Fertilizer: Types and important fertilizers
A fertilizer or fertiliser is that substance which is used to make soil more fertile such as manure or a mixture of nitrates. It is applied to the soils or to plant tissues (usually leaves) to supply one or more plant nutrients essential to the growth of plants. Hence, we can say in other words that the fertilizers are the chemical substances which are directly respondent for the substantial growth of the plants (trees) or crops and being supply the nutrients in the form of nitrogen, phosphorus, potassium etc and keep the soils fertile.
Classification of fertilizers
The fertilizers are classified on the basis of the nature of nutrient elements like Nitrogen, phosphorus, potassium (NPK) present chemically in the compounds. There are various nitrogenous chemical fertilizers like ammonium sulphate, calcium ammonium nitrate, basic calcium nitrate, calcium cyanamide (nitrolium), urea etc. Obviously these fertilizers supply nitrogen to the soil. Similarly there are various phosphatic chemical fertilizers like super phosphate of lime, triple super phosphate etc and potash chemical fertilizers like potassium chloride, potassium nitrate, potassium sulphate etc. Thus phosphatic and potash chemical fertilizers supply phosphorus and potassium to the soil respectively.
There are also some chemical fertilizers of different composition like that of nitrogen phosphorus (NP) fertilizers in which nitrogenous and phosphatic fertilizers are mixed up in a definite and proper ratio. The fertilizers like dehydrogenate ammoniated phosphate, calcium super phosphate etc are NP fertilizers. Sometimes NPK fertilizers are composed to supply nitrogen, phosphorus and potassium all simultaneously to the soil.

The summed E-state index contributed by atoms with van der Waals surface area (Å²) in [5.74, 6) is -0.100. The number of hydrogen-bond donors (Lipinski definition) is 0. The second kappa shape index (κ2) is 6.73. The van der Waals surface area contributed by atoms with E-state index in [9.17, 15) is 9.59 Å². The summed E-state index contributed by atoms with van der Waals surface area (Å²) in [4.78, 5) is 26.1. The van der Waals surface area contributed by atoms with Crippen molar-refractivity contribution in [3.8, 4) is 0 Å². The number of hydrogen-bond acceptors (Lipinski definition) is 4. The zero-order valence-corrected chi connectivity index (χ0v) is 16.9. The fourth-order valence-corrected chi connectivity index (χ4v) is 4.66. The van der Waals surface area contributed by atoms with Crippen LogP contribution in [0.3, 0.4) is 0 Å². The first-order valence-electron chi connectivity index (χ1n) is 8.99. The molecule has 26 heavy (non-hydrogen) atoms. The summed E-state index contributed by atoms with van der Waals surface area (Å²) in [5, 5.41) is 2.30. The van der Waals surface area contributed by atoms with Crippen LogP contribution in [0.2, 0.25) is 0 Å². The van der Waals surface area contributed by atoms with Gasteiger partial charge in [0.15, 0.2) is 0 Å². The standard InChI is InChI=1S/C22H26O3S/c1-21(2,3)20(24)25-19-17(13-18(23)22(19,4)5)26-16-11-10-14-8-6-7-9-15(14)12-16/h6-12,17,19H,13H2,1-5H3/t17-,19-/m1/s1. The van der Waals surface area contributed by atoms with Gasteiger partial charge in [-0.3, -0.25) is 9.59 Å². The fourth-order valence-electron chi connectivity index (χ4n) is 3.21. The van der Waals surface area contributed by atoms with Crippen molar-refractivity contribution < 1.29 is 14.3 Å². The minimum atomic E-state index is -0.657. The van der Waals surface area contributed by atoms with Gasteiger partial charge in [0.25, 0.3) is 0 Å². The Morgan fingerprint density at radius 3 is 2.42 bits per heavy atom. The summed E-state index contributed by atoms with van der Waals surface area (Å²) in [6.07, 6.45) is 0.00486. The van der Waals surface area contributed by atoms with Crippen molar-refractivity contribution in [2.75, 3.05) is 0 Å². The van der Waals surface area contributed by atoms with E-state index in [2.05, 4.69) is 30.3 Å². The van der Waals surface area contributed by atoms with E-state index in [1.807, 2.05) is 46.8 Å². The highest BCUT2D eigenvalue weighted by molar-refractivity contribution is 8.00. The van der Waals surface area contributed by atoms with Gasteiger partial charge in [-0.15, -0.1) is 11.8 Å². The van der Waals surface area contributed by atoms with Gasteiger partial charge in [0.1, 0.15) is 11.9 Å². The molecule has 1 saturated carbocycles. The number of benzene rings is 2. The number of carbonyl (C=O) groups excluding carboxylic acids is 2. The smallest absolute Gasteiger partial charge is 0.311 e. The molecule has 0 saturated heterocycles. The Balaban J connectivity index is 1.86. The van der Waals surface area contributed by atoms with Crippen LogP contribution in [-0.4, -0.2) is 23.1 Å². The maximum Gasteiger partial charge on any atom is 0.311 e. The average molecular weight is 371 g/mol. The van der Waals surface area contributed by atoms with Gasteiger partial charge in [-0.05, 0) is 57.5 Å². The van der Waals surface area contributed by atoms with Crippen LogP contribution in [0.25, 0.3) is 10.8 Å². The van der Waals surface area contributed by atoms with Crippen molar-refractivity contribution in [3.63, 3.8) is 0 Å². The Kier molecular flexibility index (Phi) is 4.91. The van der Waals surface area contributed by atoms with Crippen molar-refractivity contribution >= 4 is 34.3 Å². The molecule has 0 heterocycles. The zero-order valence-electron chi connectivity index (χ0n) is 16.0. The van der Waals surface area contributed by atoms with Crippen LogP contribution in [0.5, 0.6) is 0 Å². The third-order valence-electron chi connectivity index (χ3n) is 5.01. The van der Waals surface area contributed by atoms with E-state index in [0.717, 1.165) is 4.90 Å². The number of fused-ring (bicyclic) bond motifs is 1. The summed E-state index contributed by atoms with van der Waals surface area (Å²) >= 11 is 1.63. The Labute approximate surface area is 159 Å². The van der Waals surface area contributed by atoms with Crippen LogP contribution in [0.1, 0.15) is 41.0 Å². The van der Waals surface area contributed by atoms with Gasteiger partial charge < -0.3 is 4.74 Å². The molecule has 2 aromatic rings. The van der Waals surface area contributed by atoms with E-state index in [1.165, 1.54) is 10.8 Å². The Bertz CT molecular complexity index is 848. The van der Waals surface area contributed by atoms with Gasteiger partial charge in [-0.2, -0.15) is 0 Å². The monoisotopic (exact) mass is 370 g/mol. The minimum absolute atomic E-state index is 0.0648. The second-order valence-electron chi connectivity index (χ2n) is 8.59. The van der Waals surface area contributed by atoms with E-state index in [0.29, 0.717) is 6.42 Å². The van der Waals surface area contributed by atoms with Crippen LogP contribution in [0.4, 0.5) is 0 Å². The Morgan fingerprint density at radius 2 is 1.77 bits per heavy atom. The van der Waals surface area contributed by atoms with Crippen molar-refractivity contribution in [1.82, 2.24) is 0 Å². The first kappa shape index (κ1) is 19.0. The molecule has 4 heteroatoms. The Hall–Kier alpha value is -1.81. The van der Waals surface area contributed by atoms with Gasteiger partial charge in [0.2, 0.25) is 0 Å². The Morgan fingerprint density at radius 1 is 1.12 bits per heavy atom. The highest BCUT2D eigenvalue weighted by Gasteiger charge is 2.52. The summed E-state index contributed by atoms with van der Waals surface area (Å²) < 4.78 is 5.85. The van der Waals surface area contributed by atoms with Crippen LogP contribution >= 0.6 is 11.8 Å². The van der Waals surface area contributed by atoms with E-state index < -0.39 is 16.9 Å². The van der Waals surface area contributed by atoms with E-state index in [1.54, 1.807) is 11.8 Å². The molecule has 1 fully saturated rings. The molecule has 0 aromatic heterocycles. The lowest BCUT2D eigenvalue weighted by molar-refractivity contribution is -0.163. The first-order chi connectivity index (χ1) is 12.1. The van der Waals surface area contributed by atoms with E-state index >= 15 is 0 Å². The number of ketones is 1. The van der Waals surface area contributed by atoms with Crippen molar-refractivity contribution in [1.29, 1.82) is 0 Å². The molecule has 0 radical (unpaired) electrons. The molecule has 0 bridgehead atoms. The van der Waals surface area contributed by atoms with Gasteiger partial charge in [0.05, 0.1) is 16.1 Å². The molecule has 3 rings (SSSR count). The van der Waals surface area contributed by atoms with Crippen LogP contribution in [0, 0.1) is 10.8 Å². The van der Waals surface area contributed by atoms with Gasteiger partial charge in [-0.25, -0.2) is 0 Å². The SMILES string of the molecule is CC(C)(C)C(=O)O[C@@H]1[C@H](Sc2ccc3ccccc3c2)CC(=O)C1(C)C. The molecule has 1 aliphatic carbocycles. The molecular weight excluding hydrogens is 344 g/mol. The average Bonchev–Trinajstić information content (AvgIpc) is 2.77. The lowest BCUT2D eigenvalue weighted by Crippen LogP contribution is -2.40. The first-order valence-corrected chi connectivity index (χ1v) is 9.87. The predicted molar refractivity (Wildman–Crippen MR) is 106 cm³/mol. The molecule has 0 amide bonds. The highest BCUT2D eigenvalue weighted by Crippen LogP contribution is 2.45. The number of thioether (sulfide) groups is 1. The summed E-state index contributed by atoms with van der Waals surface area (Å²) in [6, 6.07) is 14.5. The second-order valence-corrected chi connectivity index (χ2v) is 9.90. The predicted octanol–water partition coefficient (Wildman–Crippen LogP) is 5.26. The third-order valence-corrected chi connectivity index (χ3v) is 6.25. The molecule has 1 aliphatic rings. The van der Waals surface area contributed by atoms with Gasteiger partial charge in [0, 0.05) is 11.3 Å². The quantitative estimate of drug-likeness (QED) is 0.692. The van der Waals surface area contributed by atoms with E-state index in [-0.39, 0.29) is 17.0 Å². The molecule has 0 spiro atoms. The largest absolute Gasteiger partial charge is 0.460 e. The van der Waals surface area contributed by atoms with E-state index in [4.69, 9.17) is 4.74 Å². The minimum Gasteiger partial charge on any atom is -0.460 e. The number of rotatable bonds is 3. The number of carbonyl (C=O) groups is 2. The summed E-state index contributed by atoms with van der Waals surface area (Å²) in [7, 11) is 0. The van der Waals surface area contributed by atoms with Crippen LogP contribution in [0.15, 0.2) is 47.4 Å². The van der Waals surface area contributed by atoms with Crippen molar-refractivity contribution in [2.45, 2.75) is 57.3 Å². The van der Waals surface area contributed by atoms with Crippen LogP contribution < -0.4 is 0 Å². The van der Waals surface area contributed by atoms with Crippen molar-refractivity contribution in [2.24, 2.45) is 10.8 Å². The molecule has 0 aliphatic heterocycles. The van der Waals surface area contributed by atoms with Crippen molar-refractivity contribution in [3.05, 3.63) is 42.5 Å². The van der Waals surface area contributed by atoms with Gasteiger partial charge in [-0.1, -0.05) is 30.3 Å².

Main chemical fertilizers
Ammonium sulphate [(NH4)2 S04]: This is a nitrogenous fertilizer which is used for the raising the production level of crops like paddy, potato etc. In this fertilizer there is nearly 25% ammonia which is transformed into the nitrate by the denitrifying bacteria present in the alkaline soil. Thus these nitrates are easily absorbed by the crops and plants. This fertilizer is produced in India at large scale at Sindri in Jharkhand.
Calcium Ammonium Nitrate [Ca (N03)2 NH4NO): This is also a nitrogenous fertilizer in which the amount of nitrogen is about 20 which is directly absorbed by the plants. On mixing it in the soil no any side effect appears in the soil and due to the extreme solubility in water it is easily intermixed in the soil.
Super Phosphate of lime [Ca H2 (P04)2 + Ca504.2H2O]: This is a homogeneous mixture of calcium dehydrogenate phosphate [Ca H2 (P04)2] and Gypsum [CaS04.2H20] in which 16-20% P20S exists. The reactive component of this fertilizer is calcium dehydrogenate phosphate which is soluble in water. Another phosphatic fertilizer is triple super phosphate of lime which is also used on the behalf of super phosphate of lime and it is prepared by the micro powder of bones.
Urea (H2NCONH2): This is obtained by heating the mixture of carbon dioxide at 125-150°C and at about 8.5 atmospheric pressure. In urea there is nearly 46% nitrogen and this fertilizer is used during introducing the seed into the soil but this fertilizer is never brought in the contact of the seed. After spreading urea on the soil, water is supplied 3-4 days later.
Calcium Cyanamid [Ca (CN) 2]: This is also called Nitrolim and it is basically a nitrogenous fertilizer which is supplied in the market as a mixture of [Ca (CN)2] and carbon. This fertilizer is used before introducing seed into the soil but never used for the growth purposes of the crops.
Calcium nitrate [Ca (N03)2]: This is the nitrogenous fertilizer and in market or commercially it is called Narvegian salt peter.